As noted above, disclosure is one of the risk areas for which the audit committee has primary responsibility. This responsibility stems from a number of legal requirements; for example, the U.S. Securities and Exchange Commission (SEC) rules require disclosure as to whether the audit committee recommends to the full board the inclusion of a company’s financial statements in its annual report on Form 10-K. Another example is the Sarbanes-Oxley Act and related SEC rules, which give the audit committee sole responsibility for hiring, monitoring, compensating, and (where appropriate) firing the independent auditors. The audit committee also has oversight responsibility for the internal audit function. Flowing from these requirements and practices, the audit committee is the repository of the most knowledge of and familiarity with disclosure requirements, including concepts such as materiality.

These and other areas relating to disclosure are likely to be in the spotlight in 2023, in part because of ongoing enforcement efforts by the SEC and other government agencies, investor and media scrutiny, and other factors, including historical evidence that recessionary economies and market volatility tend to increase levels of fraud. In fact, in November 2022, the SEC’s acting chief accountant stated that “[t]he current economic environment is subject to significant uncertainties and, historically, that oftentimes leads to heightened fraud risk.”[3] In an earlier speech, he also said that “auditors … have a responsibility to consider fraud and to obtain reasonable assurance about whether the financial statements are free of material misstatement, whether caused by fraud or error.”4 Other economic factors that could result in enhanced SEC scrutiny include inflation and fluctuations in foreign exchange rates.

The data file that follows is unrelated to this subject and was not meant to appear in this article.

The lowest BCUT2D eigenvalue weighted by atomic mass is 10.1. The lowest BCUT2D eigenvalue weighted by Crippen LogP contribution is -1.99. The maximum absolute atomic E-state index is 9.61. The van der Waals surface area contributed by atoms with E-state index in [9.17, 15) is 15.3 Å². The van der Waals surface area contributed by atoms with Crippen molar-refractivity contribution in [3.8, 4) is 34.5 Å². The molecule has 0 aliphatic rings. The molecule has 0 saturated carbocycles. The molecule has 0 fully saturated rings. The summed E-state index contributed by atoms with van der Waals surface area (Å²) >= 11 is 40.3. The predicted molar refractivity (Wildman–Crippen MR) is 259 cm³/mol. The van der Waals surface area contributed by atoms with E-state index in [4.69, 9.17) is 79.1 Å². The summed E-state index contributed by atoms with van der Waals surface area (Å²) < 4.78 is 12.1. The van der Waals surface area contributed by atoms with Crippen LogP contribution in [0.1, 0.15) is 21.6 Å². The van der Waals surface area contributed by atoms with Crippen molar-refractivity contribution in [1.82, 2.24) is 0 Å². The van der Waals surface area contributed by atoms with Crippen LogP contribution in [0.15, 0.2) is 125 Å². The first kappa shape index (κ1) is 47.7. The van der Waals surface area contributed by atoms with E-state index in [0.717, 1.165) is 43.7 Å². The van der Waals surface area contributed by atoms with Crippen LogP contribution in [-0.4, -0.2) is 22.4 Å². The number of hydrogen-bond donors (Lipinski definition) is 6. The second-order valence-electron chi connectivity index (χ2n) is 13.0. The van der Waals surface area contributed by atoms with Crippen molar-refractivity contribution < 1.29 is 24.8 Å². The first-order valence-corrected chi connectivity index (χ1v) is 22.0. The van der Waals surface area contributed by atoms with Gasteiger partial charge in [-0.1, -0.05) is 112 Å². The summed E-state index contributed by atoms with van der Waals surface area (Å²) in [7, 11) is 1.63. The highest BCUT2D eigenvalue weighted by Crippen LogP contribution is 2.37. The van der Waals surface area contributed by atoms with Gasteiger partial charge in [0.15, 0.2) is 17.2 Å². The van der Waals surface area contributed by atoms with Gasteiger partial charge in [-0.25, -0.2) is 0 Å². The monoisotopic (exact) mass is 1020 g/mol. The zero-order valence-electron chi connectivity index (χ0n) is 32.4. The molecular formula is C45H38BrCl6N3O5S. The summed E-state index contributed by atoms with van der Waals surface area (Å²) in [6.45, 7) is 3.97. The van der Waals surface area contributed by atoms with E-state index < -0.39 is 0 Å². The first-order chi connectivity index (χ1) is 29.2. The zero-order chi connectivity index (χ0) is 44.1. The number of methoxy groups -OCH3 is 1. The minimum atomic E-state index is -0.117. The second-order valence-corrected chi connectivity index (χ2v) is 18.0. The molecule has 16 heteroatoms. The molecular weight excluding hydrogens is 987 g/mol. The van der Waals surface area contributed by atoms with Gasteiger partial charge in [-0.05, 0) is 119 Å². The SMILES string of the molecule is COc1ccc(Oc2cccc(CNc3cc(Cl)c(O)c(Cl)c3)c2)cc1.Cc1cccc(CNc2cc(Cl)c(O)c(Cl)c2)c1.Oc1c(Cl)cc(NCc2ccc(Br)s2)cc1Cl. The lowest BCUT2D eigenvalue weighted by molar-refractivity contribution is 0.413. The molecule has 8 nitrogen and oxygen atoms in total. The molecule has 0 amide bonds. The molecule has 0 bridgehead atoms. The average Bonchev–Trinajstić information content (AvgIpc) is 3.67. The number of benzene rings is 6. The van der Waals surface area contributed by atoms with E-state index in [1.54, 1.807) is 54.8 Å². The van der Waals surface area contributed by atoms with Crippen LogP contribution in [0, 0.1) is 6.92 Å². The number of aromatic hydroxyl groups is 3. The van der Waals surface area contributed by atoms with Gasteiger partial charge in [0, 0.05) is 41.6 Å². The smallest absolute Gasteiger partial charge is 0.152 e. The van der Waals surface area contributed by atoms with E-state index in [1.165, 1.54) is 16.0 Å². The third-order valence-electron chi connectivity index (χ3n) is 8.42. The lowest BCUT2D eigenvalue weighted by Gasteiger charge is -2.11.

The anticipated focus on disclosure in 2023 is also likely to be affected by new rules that may be adopted by the SEC. Under the leadership of Chair Gensler, the SEC has proposed a number of rules that will, if adopted, expand disclosures in areas such as cybersecurity and climate change. And the SEC is widely expected to propose rules calling for added disclosure in several areas, including human capital, emerging technologies, and cryptocurrencies, among others.

In short, disclosure and financial reporting are likely to be priority items on the 2023 agendas of many audit committees.

Enterprise risk management

Oversight of enterprise risk management (ERM)—the processes used to identify, monitor, and assess risks—has been on the audit committee’s agenda for many years. However, this oversight role may require extra vigilance in 2023, as the pace of change and the challenges faced by companies seem to increase daily. A key component of this oversight is the receipt and review by the committee of a dashboard showing material risks and the degree of risk associated with each (e.g., red, yellow, and green), as well as which risks are trending up and down. In addition, the committee should consider new and emerging risks that have been added to the dashboard or that may be added in the future.